Remembering my advice above to search the Microchip site for MPASM as a single download, I was impressed to find that this still works. The search results is a direct link to asm21500.zip, and I copied the contents of that directly to C:\Program Files\Microchip\MPASM on my 32 bit W10 machine. Upon first run it said it needed NTVDM, which it automatically installed. After which, I saw my old friend again! Version 2.15, as the file name implies. But that is really quite an old version now - note the screenshot from my W98 machine taken some 20 years ago shows version 3.20.07, and the version that comes with MPLAB 8.92 is 5.51. So while this download is probably OK if you're using older PICs, it is of limited utility today - perhaps if you really need to avoid the full MPLAB download (version 8.92 is 111MB).

PICkit 4 programmer

Enough moaning about MPLAP! At least we can get the legacy MPASM assembler on its own. But what about the programmer?

Sadly, I'm not aware of any 3rd-party software that works with the Microchip hardware - neither the PICkit 1 mentioned above, nor the PICkit 4. But after the MPLAB X install, I did spot something called IPE, which stands for Integrated Programming Environment, and is a stand-alone programmer that get installed as part of the MPLAB install (sadly, I don't think it's available as a separate download, but I believe that you don't have to install MPLAB X to get IPE). This allows you to import .HEX files and programme them. And I've seen that it accepts command-line options, which hopefully allows integration with ConTEXT. I'm still working on this, but I'm optimistic about it being a viable solution. It's based on ipecmd.exe.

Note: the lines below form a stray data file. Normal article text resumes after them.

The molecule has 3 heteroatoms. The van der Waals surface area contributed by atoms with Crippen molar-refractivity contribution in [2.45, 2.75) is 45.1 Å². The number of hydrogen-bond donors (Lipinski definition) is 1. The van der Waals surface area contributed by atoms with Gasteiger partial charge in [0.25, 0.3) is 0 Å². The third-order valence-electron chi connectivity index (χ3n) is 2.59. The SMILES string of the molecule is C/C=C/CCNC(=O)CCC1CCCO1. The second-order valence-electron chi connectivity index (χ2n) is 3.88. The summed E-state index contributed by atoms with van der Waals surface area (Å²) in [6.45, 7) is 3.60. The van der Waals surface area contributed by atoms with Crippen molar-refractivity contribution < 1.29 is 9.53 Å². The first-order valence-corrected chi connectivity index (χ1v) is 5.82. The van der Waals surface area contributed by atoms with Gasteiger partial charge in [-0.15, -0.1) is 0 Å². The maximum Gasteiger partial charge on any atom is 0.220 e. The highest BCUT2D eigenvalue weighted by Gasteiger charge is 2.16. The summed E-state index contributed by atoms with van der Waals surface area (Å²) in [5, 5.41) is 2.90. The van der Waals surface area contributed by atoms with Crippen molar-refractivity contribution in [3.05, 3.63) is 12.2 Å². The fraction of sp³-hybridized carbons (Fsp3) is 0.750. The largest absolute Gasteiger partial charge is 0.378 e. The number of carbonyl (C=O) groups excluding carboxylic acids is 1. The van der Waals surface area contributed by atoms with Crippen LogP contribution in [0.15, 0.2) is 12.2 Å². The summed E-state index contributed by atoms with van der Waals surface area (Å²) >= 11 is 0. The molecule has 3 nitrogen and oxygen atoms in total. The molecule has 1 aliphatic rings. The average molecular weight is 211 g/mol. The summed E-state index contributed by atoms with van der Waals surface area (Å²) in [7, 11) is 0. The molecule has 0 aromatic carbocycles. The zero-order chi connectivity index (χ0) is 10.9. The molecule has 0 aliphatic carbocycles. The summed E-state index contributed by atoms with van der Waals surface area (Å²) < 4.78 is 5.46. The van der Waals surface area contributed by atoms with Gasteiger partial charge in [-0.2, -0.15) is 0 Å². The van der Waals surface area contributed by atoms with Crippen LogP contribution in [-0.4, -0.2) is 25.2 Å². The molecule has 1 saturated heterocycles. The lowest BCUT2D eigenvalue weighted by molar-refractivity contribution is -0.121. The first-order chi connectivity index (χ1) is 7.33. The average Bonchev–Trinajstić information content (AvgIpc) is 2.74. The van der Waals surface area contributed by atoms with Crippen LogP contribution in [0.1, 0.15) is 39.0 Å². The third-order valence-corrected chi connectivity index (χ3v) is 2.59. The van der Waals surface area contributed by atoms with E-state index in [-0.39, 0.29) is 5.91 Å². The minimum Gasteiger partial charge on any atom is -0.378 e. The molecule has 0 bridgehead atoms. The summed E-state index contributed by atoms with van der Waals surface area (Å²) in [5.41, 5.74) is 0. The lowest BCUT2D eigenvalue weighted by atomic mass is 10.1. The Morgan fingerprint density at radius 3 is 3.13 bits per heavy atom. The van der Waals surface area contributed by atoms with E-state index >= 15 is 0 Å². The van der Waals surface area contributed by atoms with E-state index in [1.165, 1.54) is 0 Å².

Another option

The earlier PICkit 3 was very popular. Today, it is long out of production, but £30 gets you a Chinese clone. This can be used with the Microchip software, but there are 3rd-party options, such as PICkitPlus and PICkit-. I'm quite tempted to pick up a clone to see how they go - while I wouldn't risk them for work, they might be a cheap solution for home that avoides the "heavyweight" Microchip software.

Provisional conclusion

So to wrap this up, here's what I've found so far:

OS ConTEXT MPASM IC-Prog PICkit 1* PICkit 4
W98 Yes Yes Yes No No
W98 SE Yes Yes Yes Yes No
XP 32 bit Yes Yes Yes, with ic-prog.sys Yes No
W10 32 bit Yes Yes No Yes Not tested
W10 64 bit Yes Yes No Yes Yes

*: Limited device support

So it looks like my best options are:

  1. Use my XP machine, with ConTEXT, MPASM, IC-Prog and my JDM programmer
  2. Use my W10 64 bit machine, with ConTEXT, MPASM, IPE, and the PICkit 4 (or 5) programmer

For work, the latter option is the only one, but at home I have the choice. In the interests of progressing the project that dragged me back into the PIC world, I will probably stick with Option 1 in the short term, but as there isn't really space on the bench for the extra XP machine, I plan to migrate to W10 eventually.